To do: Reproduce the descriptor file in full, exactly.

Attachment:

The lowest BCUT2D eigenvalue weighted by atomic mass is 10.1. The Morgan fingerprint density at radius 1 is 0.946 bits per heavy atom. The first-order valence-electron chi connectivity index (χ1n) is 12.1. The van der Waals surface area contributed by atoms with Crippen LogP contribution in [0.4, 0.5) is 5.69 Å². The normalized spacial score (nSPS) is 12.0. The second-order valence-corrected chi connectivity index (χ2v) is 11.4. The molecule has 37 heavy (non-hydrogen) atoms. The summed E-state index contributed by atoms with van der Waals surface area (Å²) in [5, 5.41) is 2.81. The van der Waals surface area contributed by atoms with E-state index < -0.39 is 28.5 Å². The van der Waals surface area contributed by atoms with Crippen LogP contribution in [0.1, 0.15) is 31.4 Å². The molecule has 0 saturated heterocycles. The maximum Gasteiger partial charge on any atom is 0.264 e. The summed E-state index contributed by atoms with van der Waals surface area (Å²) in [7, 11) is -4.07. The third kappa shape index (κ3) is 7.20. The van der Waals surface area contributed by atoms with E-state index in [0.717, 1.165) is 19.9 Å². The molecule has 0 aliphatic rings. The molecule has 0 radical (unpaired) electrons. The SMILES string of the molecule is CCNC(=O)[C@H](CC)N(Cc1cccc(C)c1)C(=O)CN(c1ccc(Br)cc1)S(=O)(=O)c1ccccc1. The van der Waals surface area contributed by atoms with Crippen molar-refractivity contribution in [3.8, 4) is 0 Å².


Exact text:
The lowest BCUT2D eigenvalue weighted by atomic mass is 10.1. The Morgan fingerprint density at radius 1 is 0.946 bits per heavy atom. The first-order valence-electron chi connectivity index (χ1n) is 12.1. The van der Waals surface area contributed by atoms with Crippen LogP contribution in [0.4, 0.5) is 5.69 Å². The normalized spacial score (nSPS) is 12.0. The second-order valence-corrected chi connectivity index (χ2v) is 11.4. The molecule has 37 heavy (non-hydrogen) atoms. The summed E-state index contributed by atoms with van der Waals surface area (Å²) in [5, 5.41) is 2.81. The van der Waals surface area contributed by atoms with E-state index < -0.39 is 28.5 Å². The van der Waals surface area contributed by atoms with Crippen LogP contribution in [0.1, 0.15) is 31.4 Å². The molecule has 0 saturated heterocycles. The maximum Gasteiger partial charge on any atom is 0.264 e. The summed E-state index contributed by atoms with van der Waals surface area (Å²) in [7, 11) is -4.07. The third kappa shape index (κ3) is 7.20. The van der Waals surface area contributed by atoms with E-state index in [0.717, 1.165) is 19.9 Å². The molecule has 0 aliphatic rings. The molecule has 0 radical (unpaired) electrons. The SMILES string of the molecule is CCNC(=O)[C@H](CC)N(Cc1cccc(C)c1)C(=O)CN(c1ccc(Br)cc1)S(=O)(=O)c1ccccc1. The van der Waals surface area contributed by atoms with Crippen molar-refractivity contribution in [3.8, 4) is 0 Å².